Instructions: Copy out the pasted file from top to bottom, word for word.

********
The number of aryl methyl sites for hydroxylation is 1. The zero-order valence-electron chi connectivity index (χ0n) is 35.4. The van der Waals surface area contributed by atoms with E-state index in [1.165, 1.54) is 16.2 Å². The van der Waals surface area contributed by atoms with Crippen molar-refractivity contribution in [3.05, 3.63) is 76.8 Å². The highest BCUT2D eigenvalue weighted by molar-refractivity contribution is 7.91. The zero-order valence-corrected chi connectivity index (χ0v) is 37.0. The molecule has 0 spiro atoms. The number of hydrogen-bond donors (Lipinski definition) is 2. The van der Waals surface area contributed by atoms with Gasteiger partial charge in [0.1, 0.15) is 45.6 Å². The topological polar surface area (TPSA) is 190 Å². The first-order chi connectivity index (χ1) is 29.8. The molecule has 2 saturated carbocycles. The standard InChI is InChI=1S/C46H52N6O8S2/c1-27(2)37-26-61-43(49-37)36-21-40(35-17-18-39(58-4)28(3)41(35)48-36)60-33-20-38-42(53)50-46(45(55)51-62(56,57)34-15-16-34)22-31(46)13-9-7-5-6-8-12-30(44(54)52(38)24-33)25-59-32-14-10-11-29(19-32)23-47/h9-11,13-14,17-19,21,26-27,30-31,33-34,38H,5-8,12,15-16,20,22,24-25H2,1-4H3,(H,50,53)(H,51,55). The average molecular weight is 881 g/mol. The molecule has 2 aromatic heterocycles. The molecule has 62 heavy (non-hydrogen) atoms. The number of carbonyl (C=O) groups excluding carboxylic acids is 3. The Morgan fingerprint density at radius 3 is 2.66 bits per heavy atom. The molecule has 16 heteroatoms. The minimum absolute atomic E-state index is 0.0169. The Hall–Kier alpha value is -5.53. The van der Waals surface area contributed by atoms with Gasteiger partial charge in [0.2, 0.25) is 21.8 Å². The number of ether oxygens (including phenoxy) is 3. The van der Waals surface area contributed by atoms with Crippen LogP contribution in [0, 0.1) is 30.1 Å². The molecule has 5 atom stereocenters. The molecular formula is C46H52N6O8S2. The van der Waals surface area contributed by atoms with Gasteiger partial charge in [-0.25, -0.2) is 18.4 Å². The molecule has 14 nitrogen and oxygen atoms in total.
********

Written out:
The number of aryl methyl sites for hydroxylation is 1. The zero-order valence-electron chi connectivity index (χ0n) is 35.4. The van der Waals surface area contributed by atoms with E-state index in [1.165, 1.54) is 16.2 Å². The van der Waals surface area contributed by atoms with Crippen molar-refractivity contribution in [3.05, 3.63) is 76.8 Å². The highest BCUT2D eigenvalue weighted by molar-refractivity contribution is 7.91. The zero-order valence-corrected chi connectivity index (χ0v) is 37.0. The molecule has 0 spiro atoms. The number of hydrogen-bond donors (Lipinski definition) is 2. The van der Waals surface area contributed by atoms with Gasteiger partial charge in [0.1, 0.15) is 45.6 Å². The topological polar surface area (TPSA) is 190 Å². The first-order chi connectivity index (χ1) is 29.8. The molecule has 2 saturated carbocycles. The standard InChI is InChI=1S/C46H52N6O8S2/c1-27(2)37-26-61-43(49-37)36-21-40(35-17-18-39(58-4)28(3)41(35)48-36)60-33-20-38-42(53)50-46(45(55)51-62(56,57)34-15-16-34)22-31(46)13-9-7-5-6-8-12-30(44(54)52(38)24-33)25-59-32-14-10-11-29(19-32)23-47/h9-11,13-14,17-19,21,26-27,30-31,33-34,38H,5-8,12,15-16,20,22,24-25H2,1-4H3,(H,50,53)(H,51,55). The average molecular weight is 881 g/mol. The molecule has 2 aromatic heterocycles. The molecule has 62 heavy (non-hydrogen) atoms. The number of carbonyl (C=O) groups excluding carboxylic acids is 3. The Morgan fingerprint density at radius 3 is 2.66 bits per heavy atom. The molecule has 16 heteroatoms. The minimum absolute atomic E-state index is 0.0169. The Hall–Kier alpha value is -5.53. The van der Waals surface area contributed by atoms with Gasteiger partial charge in [0.2, 0.25) is 21.8 Å². The number of ether oxygens (including phenoxy) is 3. The van der Waals surface area contributed by atoms with Crippen LogP contribution in [0, 0.1) is 30.1 Å². The molecule has 5 atom stereocenters. The molecular formula is C46H52N6O8S2. The van der Waals surface area contributed by atoms with Gasteiger partial charge in [-0.25, -0.2) is 18.4 Å². The molecule has 14 nitrogen and oxygen atoms in total.